Plugged in to the community: social motivators in online goal-setting groups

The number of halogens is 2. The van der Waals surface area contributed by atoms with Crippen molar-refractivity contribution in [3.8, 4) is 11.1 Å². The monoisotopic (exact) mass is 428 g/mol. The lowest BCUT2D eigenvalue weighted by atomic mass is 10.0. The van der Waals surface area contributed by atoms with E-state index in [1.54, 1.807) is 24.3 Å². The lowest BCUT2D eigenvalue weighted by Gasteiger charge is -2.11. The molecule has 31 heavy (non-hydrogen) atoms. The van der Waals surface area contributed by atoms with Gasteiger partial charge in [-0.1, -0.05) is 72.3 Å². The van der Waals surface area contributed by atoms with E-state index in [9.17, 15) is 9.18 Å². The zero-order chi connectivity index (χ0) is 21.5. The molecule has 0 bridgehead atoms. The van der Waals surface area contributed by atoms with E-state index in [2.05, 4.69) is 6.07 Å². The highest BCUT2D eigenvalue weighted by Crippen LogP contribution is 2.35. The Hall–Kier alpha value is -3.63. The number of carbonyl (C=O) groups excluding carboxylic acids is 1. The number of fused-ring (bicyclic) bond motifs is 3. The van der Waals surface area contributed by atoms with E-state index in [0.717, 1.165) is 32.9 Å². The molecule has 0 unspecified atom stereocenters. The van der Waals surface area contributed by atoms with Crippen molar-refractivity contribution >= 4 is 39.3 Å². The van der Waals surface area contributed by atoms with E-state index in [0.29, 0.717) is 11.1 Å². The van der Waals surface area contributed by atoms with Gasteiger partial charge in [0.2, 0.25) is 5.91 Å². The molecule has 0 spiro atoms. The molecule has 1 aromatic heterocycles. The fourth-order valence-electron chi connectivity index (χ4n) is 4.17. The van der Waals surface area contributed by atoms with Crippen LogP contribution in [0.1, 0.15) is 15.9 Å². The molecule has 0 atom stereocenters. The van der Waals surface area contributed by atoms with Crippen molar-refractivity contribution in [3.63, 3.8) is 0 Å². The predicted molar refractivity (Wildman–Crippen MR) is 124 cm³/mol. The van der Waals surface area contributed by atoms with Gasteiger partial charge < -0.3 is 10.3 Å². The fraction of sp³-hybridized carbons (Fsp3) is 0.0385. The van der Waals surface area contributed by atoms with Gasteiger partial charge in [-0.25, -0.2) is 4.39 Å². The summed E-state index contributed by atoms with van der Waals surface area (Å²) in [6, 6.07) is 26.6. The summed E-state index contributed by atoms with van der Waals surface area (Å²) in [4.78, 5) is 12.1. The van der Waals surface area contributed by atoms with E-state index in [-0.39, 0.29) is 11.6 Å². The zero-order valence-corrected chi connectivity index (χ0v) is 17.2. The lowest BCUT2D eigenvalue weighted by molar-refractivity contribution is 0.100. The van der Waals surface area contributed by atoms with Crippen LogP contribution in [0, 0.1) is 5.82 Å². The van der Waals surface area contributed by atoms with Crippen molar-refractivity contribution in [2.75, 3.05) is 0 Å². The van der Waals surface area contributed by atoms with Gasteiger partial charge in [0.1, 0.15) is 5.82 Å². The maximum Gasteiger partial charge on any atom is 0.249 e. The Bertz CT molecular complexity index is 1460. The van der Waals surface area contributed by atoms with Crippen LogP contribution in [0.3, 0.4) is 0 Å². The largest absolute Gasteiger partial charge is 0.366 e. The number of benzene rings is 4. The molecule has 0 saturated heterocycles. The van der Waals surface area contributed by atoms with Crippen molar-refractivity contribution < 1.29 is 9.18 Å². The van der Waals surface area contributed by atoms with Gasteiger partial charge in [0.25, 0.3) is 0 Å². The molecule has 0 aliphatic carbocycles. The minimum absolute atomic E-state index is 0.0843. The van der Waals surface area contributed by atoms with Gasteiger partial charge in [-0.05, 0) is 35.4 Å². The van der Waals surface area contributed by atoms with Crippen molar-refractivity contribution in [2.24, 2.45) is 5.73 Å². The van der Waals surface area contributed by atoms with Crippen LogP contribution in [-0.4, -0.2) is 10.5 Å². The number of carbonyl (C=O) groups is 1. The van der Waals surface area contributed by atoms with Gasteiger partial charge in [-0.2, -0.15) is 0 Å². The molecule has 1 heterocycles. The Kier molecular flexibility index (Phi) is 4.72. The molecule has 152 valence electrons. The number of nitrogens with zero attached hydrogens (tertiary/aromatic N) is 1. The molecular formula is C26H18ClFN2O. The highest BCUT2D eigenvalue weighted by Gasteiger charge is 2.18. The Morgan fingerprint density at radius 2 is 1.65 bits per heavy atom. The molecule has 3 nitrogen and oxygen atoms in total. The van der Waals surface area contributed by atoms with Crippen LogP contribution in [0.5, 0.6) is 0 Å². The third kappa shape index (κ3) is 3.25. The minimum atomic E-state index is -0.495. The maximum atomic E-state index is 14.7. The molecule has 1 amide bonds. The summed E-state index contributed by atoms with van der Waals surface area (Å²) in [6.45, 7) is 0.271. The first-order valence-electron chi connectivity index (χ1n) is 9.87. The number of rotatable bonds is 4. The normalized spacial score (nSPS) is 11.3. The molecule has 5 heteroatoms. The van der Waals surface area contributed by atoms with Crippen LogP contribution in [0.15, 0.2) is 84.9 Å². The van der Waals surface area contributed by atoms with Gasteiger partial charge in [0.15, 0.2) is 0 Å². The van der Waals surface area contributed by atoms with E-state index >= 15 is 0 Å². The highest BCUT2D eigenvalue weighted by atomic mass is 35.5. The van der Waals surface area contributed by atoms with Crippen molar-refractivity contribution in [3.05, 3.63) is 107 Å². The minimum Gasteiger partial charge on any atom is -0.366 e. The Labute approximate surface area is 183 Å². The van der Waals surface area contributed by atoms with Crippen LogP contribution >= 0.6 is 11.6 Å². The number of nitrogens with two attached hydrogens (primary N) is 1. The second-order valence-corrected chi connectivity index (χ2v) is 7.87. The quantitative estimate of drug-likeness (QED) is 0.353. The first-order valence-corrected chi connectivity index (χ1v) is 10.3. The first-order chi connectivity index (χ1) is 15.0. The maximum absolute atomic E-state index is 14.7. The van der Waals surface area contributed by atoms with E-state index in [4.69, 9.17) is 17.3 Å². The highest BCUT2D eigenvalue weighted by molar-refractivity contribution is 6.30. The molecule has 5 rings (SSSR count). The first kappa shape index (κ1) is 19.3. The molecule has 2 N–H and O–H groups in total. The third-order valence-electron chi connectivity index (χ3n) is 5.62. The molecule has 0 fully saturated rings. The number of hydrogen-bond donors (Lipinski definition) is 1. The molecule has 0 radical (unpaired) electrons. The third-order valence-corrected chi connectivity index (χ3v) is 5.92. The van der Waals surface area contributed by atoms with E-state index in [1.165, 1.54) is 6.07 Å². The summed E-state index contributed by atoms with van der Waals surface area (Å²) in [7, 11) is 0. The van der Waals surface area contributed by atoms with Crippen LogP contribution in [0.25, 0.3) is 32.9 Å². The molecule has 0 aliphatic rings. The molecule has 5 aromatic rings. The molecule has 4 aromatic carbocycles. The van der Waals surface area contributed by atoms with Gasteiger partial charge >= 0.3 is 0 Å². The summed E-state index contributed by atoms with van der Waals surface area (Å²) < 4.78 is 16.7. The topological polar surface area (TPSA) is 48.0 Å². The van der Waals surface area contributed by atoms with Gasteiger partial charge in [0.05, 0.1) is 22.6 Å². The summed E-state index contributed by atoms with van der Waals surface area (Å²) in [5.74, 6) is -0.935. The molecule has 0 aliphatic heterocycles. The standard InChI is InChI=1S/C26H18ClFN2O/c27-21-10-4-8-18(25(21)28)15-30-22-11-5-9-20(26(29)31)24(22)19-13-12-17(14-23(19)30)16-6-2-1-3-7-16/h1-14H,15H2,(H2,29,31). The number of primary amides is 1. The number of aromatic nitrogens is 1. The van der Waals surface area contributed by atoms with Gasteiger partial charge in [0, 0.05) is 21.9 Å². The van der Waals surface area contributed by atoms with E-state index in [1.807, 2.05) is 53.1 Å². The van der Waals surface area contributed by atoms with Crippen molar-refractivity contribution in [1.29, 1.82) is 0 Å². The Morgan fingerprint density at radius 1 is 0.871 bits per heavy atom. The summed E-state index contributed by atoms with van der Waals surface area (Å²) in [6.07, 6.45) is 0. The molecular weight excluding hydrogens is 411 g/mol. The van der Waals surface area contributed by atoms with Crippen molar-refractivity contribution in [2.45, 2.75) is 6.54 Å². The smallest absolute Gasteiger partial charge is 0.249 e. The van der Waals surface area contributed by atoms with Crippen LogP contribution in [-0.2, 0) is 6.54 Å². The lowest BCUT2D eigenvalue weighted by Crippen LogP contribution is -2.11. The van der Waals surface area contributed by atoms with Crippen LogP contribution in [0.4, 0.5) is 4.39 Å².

At personal goal-setting websites, people join others in committing to a challenging goal, such as losing ten pounds or writing a novel in a month. Despite the popularity of these online communities, we know little about whether or how they improve goal performance. Based on theories of goal-setting and group attachment, we examine the influence of two social factors in an online "songwriting challenge" community: early feedback evoking a shared social identity, and one-on-one collaborations with other members. Combining five years of longitudinal behavioral data with member surveys, we find that users who engage in these social features perform better on their goals than those who are non-social. Furthermore, these early social experiences are associated with strong community-centric behaviors in the long term, including donating money and providing feedback to others.